The overall processes to develop the three types of syrups, namely solutions, suspensions, and emulsions, are quite similar, so the general process will be described below, and differences pointed out as needed. In all cases, the Active Pharmaceutical Ingredient, API, is mixed with sweeteners, water, flavors, and other inactive ingredients, and then packaged into bottles and prepared for shipping.
This module describes the production equipment used in the syrup manufacturing process. The Quality Control module describes additional equipment used to monitor quality parameters during this process.
Pharmaceuticals Process Map
Preparation of Ingredients
The primary step in manufacturing oral syrups is the preparation of the necessary ingredients in the correct forms prior to mixing. Oral syrups are composed of purified water, sweeteners, the API, and any formula-specific additives such as flavoring and thickeners. The sweetener is generally a solid crystal, which must be mixed and heated with purified water to form the liquid syrup. The sugar crystals and water are delivered to a mixing vessel using a vacuum system. Hot steam and rotors and/or agitators are then used to heat and mix the two ingredients until a uniformly mixed sugar syrup is formed. The necessary amounts of API and other additives are then measured in the subsequent step.
The second step in producing oral syrups is combining the API, flavors, and other inactive ingredients with sweeteners and water. The order in which the ingredients are added to the batch is dependent on the specific recipe and process used. In general, the sweetener-water solution is prepared first, as these two ingredients comprise the bulk of the product and serve as a foundation for the addition of the other ingredients. The API and additives are generally solids and are either added manually by plant workers or through a system of vacuum pumps and solid-state blenders, depending on the size and scale of the process. For industrial-scale processes, powdered ingredients are often hydrated in order to make transfer and movement more efficient.
After adding all of the ingredients, the material is allowed to mix until all of the components are distributed uniformly. For low-viscosity solutions, gentle mixing is generally sufficient in helping the ingredients dissolve into the water. Emulsions will typically require high shear mixing to force the water and oil phases to mix properly. Suspensions have different requirements for mixing depending on the specific formulation. Occasionally, additional heat is supplied to help the sweeteners dissolve more easily. Higher temperatures are often used in order to prevent crystallization of the sweeteners inside the mixers and transfer tubes, which would cause clogging and cause the proportions of the ingredients to deviate from the recipe.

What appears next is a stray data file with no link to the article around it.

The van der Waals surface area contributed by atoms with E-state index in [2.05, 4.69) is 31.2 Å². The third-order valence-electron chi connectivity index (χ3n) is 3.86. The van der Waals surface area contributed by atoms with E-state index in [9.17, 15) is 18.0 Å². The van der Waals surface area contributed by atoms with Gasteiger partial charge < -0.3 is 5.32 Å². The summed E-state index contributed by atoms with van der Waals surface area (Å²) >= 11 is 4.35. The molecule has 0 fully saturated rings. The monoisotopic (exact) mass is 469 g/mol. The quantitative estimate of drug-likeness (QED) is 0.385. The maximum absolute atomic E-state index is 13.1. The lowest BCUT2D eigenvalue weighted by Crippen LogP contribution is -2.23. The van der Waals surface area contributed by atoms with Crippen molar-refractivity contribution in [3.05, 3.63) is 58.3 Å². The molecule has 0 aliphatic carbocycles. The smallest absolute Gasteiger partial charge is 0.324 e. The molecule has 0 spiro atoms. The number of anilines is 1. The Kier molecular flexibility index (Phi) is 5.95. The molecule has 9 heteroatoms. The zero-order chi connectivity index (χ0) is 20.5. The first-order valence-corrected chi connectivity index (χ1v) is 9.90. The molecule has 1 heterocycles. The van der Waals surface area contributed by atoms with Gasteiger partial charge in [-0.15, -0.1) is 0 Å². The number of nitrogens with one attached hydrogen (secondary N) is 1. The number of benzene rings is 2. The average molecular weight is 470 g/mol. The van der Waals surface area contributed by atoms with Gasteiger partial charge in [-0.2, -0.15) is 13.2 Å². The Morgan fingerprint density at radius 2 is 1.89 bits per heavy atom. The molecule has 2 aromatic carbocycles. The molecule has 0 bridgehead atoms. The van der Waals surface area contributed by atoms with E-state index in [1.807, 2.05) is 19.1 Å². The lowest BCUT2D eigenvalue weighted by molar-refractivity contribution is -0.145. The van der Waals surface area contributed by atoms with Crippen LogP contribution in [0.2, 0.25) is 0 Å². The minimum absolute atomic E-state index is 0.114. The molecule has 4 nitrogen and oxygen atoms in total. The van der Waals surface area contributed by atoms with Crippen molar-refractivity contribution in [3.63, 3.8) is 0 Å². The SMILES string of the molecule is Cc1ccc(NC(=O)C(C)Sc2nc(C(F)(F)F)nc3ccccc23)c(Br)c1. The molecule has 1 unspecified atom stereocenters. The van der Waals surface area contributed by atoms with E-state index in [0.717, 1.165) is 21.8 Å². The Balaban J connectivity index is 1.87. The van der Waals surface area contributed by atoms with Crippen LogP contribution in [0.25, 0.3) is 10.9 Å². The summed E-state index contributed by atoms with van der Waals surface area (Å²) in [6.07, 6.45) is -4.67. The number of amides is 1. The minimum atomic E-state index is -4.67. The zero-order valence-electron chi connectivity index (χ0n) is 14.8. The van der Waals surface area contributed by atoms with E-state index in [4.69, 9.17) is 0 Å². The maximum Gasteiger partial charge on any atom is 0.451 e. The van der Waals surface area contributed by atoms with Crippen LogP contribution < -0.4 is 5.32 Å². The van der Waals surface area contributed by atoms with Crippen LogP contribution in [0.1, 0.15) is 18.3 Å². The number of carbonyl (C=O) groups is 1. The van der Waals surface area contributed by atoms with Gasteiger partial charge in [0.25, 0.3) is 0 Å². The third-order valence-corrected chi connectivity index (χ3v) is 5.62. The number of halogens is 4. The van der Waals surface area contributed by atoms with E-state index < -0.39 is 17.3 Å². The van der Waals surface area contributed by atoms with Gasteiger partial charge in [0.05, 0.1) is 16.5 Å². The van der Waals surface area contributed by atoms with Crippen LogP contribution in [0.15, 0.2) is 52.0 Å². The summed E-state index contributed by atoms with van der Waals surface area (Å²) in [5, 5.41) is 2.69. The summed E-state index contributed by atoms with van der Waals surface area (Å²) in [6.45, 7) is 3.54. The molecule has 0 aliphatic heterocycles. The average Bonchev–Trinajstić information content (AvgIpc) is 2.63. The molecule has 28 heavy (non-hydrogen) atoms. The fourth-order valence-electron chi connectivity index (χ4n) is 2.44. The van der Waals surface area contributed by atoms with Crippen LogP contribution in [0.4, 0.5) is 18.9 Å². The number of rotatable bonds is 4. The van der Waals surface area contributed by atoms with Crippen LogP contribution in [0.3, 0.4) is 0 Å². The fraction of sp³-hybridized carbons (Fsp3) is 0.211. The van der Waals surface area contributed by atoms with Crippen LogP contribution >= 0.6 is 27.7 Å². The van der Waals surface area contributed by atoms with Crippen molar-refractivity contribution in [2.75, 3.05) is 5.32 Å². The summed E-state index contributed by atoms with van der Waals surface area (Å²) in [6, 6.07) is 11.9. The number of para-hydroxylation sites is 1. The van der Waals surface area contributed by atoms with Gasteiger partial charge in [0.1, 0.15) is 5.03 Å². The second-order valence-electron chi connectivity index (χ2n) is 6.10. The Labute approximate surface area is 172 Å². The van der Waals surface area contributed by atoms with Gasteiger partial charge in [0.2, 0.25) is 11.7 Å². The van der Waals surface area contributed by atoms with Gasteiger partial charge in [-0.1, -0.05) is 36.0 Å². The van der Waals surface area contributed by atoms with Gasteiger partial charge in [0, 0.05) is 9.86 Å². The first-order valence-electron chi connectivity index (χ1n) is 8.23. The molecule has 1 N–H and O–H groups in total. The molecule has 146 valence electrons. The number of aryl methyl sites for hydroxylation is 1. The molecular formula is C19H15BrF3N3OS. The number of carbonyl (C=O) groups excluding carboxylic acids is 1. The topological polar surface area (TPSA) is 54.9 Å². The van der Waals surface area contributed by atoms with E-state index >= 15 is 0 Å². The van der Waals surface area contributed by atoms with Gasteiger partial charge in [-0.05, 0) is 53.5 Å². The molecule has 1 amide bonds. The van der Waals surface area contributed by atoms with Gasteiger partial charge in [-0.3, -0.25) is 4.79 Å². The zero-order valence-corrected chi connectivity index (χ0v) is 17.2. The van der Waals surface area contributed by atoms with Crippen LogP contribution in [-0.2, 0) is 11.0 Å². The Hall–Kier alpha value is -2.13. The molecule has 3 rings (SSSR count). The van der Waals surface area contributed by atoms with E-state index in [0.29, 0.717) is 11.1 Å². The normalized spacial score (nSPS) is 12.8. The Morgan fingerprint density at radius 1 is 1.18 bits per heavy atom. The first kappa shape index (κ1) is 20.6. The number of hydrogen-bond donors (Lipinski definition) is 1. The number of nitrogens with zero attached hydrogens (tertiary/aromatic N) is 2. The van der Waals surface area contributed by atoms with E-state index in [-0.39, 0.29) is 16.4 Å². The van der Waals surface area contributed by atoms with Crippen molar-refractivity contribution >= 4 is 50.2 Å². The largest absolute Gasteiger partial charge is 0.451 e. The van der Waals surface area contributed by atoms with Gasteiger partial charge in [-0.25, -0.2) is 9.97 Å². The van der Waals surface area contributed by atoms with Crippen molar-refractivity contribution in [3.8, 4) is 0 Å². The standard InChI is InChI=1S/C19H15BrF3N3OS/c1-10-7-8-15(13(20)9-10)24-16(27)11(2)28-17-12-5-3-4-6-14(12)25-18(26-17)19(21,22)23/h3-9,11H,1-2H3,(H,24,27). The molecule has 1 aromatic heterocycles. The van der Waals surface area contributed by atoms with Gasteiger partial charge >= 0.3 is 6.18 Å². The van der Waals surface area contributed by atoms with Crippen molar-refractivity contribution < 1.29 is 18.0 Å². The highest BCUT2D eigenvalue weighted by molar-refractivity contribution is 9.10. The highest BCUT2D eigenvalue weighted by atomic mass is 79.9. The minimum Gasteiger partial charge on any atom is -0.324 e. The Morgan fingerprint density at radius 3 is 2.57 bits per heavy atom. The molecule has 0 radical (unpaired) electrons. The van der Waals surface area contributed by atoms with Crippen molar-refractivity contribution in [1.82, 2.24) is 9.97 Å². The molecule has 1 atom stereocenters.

Commonly used mixers include tumblers and ribbon mixers. Tumblers are used for their simplicity and ability to operate in batch operations, allowing for more effective quality control. High-quality control coupled with gentle mixing cycles is highly sought after in the pharmaceutical industry. When high shear mixing is required, ribbon mixers are often used for their ability to scrape the outside walls and induce mixing of multiple phases.
After the syrup has been deemed to be fully mixed and prepared, the product mixture must be filtered. The syrup is declared complete when the ending product is smooth, homogeneous, at the correct viscosity, and lacks any solid particulates. A standard liquid-permitting filter is generally used to catch any unwanted solid contaminants.
Once the mixing is complete, the oral syrups can be pumped into bottles and sealed for distribution. Typically plastic bottles are used as containers for safety reasons. Pistons are inserted into the bottle and the syrup is pumped into the bottle gently to prevent splashing. After the bottles are filled, a plastic and aluminum seal is added to prevent tampering, the cap is added, and an external seal may also be attached. Since syrups are ingested into the body, sterilization is not required, as the digestive system is capable of handling most microbes.
After packaging, pharmaceutical syrups are tested against product specifications. The Quality Control module describes equipment relevant to this testing process.
- GEA Process Engineering Inc., Columbia, MD
- Glen Mills, Inc., Clifton, NJ
- H.C. Davis Sons Manufacturing Co., Inc., Bonner Springs, KS
- Bennett, Bill, and Cole, Graham. Pharmaceutical Production: An Engineering Guide. United Kingdom: The Institution of Chemical Engineers, 2002. Print.
- Niazi, Sarfaraz K. Handbook of Pharmaceutical Formulations. Vol. 2. CRC LLC, 2004. Print.
- Prism Pharma Machinery “Process.” Web.
- Yuan, Y., Pfizer Inc., personal communications, 2017.
- James Rivard
- Howard Hsu